The Christian Science Monitor, May 25, 1988:

           
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         Travis Charbeneau  3421 Hanover Ave., Richmond, VA 23221
            travischarbeneau@gmail.com    Phone: 804 358 0417
                         www.travischarbeneau.com

                       Liberals and anti-communism
                          Travis Charbeneau
                           slug "softcomm"
                              747 words
    Gosh, those Democrats are doing it again: another hopelessly
liberal ticket. Or is it? Hopeless, that is. Polls show Dukakis
beating Bush despite the governor's liberal background and the
inevitable leftward input Jesse Jackson will have in directing the
party platform and appointments.
    But those of us on the left who consider ourselves more
progressive with a small "p" than upper-case Democrat may wish to keep
the White House Republican.
    Without claiming an airtight analogy, consider what happened after
Ike. A young, "liberal" president squeaked into office seemingly
intent on proving just one thing: that he was not soft on communism
abroad (or socialism at home, for that matter.) Lacking sufficient
courage to sign off on a right-wing plan to overthrow Castro, Kennedy
gave us the Bay of Pigs, followed by the much scarier Cuban Missile
Crisis. Proven soft on communism despite himself, Kennedy sought
other venues to prove his hardness and stuck our nose so far into
Vietnam that we eventually had to leave without it.
    Likewise, leftward domestic legislation on civil rights and
poverty were just too explosive for Kennedy to touch and had to wait
for LBJ (who duly compensated for socialism at home by stepping up the
slaughter of socialists abroad.) Johnson made certain that, whatever
else historians had to say about him, it would not -- by God -- be
that he was soft on communism. Just count the bodies.
    Soft-on-communism is a specter which has haunted American
liberalism with a particular vengeance since WW II. It is the nominal
left's special manifestation of the national pathology about communism
which has driven American post-war foreign policy. This phobia has
resulted in nothing less than a sustained national psychotic episode,
bringing us the restoration of the Shah of Iran, the coup against the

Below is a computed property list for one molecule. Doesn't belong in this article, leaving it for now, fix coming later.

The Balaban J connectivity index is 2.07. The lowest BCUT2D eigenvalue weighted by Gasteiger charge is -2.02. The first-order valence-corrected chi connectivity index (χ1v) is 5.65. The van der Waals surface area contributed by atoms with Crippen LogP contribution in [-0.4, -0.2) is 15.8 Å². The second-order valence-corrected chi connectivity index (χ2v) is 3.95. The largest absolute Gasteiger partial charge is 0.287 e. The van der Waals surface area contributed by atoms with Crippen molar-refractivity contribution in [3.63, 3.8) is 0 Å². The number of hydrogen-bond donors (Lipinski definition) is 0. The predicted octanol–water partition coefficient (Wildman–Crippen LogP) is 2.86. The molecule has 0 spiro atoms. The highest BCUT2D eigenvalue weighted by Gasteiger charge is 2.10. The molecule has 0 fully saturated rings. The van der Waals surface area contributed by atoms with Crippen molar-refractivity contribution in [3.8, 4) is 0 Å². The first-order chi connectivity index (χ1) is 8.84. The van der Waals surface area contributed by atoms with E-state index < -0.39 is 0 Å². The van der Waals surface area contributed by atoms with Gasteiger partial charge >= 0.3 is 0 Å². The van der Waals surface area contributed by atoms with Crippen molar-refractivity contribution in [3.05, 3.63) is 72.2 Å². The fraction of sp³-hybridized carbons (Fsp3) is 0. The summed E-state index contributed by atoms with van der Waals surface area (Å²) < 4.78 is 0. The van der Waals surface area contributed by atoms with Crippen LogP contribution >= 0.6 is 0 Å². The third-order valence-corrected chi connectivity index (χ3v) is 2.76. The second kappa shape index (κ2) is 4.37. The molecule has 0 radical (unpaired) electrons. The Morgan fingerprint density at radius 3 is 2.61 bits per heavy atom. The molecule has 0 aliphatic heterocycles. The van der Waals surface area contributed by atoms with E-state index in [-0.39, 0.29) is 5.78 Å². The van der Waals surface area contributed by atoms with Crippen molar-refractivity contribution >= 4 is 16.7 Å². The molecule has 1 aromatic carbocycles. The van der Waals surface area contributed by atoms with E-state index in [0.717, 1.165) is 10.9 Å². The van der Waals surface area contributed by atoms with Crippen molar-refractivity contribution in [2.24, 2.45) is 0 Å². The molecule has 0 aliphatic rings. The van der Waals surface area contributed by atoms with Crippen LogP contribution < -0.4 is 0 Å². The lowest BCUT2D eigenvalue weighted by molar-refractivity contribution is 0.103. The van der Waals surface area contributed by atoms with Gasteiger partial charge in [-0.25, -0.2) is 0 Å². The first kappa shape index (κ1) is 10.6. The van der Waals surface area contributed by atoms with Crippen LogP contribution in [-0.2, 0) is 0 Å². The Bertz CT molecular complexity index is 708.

Arbenz reform government in Guatemala, attempts to spike Castro`s
cigars with LSD, the rogue CIA of the '70s, the rogue CIA of the '80s,
Vietnam, Vietnam, Vietnam and other sorrows too numerous to list, much
less describe, in a single article.
    The first to take Republicans to task for this compulsive
behavior, Democrats have proven crazily vulnerable to it whenever
returned to office. It should not surprise us to learn that only the
Reagan administration has come close to launching the number of covert
operations that Kennedy undertook.
    Indeed, the "soft-on-communism" charge has proven such an
effective hobble in foreign affairs that, should the unlikely notion
strike him at all, only a rightist president can move policy forward.
Only Ike could negotiate the Test Ban Treaty. Only Nixon could go to
China. Jimmy Carter couldn't get SALT II approved to save the farm,
but Ronald Reagan will get INF and perhaps more. It is now gospel
that only Republican presidents can deal with the commies.
    Given that, and the absolute necessity of dealing or dying in the
far advanced nuclear era, we have reason to be wary of another
"liberal" Democratic president.
    Baby boomers who got burned on Vietnam and now constitute a large
percentage of voters may on the whole have a more rational attitude
about communism. (That Gorby does kind of remind us of Andy Divine.)
However, progressive types should not be lulled into thinking our
national phobia is somehow a thing of the past. There are still
plenty of Americans whose political sensibilities atrophied with VE
Day; for whom every commie is a Hitler in disguise, a boogieman poised
under the bed and lusting to eat Texas the very minute Americans show
an ounce of human feeling or an inkling of intelligence.
    The rabid right, convinced now that the commies finally even got
to Ronald Reagan, will be cultivating their computer mailing lists,
watching and waiting. Chances are still very good that any future
Democratic president, even given a Democratic congress, will be
falling all over himself (and anyone else unlucky enough to get in his
way)to prove his anti-communist credentials. "Protesting too much,"
he could, like his predecessors, spend a great deal of time and
treasure proving that his particular shade of pink isn't Red. The
costs for indulging this juvenile obsession would, as in the past, be
painful, perhaps even fatal to behold.
    Until we grow up, it might be better to have a Republican in the
harness of a hostile legislature than some phony liberal out to prove
he's a channel for the ghost of John Foster Dulles.